“So we're going to Yoth, is that it?” Burt inquired as he and Kelsoe left the briefing with Truman and Pardek.

“Yes,” Kelsoe said. “We do our duty, Connor. Beside, the commander of the Fierce Talon... she's Takaram's former first officer.”

“And why should we care?” Burt asked.

“We're allies, Burt,” Kelsoe said, frustrated. “For heaven's sake, you were there.”

“Yeah, but I didn't like it,” Burt said. “It reminded me of the Venka Treaty signing; We put our hearts into it, and the other side just fakes it.”

“Come on, Connor,” Kelsoe was really getting frustrated. “The Romulans are not all that bad. They fought the Dominion with us.”

“Yeah, but only because they had something to gain... or lose,” Burt asserted. “In the end, that's all they really care about; Themselves.”

“As do most people,” Kelsoe added. “And Pardek did have a point.”

“A point?” Burt repeated. “About what?”

“Did you even bother to look over the survey report?” Kelsoe demanded, holding up the padd.

Burt furrowed his brow. “Come on, man, you know I can't wrap my head around all that techno babble.”

“And to think you graduated with honors,” Kelsoe said. “The point of the whole thing is the location where the survey report indicates the Fierce Talon was.”

“Oh and where was that?” Burt questioned.

“The lost planet of Yoth,” Kelsoe said.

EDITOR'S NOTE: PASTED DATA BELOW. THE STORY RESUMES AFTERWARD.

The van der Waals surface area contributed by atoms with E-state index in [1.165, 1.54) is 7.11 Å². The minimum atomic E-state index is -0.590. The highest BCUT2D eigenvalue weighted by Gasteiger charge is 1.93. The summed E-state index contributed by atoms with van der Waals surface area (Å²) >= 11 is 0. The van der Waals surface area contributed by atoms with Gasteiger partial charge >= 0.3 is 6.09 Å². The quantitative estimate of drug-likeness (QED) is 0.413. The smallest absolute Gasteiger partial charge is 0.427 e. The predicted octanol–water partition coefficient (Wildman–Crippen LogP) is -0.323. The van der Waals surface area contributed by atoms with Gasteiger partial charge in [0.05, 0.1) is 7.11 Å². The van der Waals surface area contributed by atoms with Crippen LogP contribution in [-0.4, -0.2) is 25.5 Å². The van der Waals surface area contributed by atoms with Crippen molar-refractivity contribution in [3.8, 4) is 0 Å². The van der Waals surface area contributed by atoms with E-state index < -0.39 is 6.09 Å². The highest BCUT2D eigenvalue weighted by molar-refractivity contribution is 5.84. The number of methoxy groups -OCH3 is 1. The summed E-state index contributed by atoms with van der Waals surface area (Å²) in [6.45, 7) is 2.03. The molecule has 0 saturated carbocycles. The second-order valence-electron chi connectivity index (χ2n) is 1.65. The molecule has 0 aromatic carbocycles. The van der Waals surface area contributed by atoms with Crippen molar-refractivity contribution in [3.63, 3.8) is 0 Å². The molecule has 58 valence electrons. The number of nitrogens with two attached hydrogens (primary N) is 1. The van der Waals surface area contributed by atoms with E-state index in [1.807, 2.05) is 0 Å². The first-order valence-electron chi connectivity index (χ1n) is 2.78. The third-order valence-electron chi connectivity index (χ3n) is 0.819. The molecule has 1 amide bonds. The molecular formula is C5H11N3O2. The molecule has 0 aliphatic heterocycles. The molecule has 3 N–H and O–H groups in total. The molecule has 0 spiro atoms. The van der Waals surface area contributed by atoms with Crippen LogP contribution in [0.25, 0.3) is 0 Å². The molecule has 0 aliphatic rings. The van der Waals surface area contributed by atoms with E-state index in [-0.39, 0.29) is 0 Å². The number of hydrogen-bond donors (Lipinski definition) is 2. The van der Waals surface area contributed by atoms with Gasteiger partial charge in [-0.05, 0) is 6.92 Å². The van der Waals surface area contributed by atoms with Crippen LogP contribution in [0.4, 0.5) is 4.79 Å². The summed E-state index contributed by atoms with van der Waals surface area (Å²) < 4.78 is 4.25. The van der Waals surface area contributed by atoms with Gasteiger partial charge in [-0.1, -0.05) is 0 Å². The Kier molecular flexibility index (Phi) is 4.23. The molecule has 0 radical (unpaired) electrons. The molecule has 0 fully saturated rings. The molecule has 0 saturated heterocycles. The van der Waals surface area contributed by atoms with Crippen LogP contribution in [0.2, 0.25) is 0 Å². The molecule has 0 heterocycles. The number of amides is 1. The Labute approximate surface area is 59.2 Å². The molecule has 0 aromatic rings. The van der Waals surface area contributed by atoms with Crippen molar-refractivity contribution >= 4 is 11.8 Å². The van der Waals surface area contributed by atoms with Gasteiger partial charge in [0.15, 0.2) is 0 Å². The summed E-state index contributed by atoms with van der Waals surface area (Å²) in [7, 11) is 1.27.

“Yoth?” Burt said, raising an eyebrow. “Never heard of it.”

“You know, you should really had pay attention during history class,” Kelsoe said. “The planet of Yoth was rumored to be the source of immense power.”

“So, we have lots of power,” Burt said. “It's not like we're in some kind of energy crisis.”

“Not that kind of power, Connor,” Kelsoe said, gesturing with his arms. “More of a spiritual kind of power.”

“Spiritual?” Burt sounded skeptical.

“I know it sounds odd, but there are many historical references to Yoth amongst many of the Oralian cultures,” Kelsoe said.

“And how do you know this?”

“Julian,” Kelsoe said.

“Right, your brother, he's what an archeologist?” Burt asked.

“Yes,” Kelsoe said. “Why do you think I'm so interested in the subject myself.”

“So you and the Brooke boy had something in common,” Burt said. “Go figure.” He paused. “So what did Julian have to say?”

“Well, according to him,” Kelsoe explained. “Yoth appears in all Oralian cultures. It is always referenced as a source of power. A power so awesome and powerful that to control it would literally make one immortal.”

“Immortal, as not dying?” Burt pondered.

“Precisely,” Kelsoe said. He paused as they arrived at the nexus of the station. “Perhaps I should contact Julian and see what he's knows.”

“Right,” Burt said. “I'll just go to the Stefansson and make arrangements to disembark. Fifteen hundred sound good?”

Kelsoe nodded.

“On the other side?” Kelsoe said.

“On the other side,” Burt nodded.

Dr. Julian Brooke woke to the chirp of the computer terminal that had been installed in the tent. He shifted in the makeshift bed, trying not to wake Lilly. He grabbed a shirt and pulled it over his head before pushing himself out of bed. He made his way across the tent to the computer interface display.

He clicked the button to activate it.

“I didn't wake you did I?”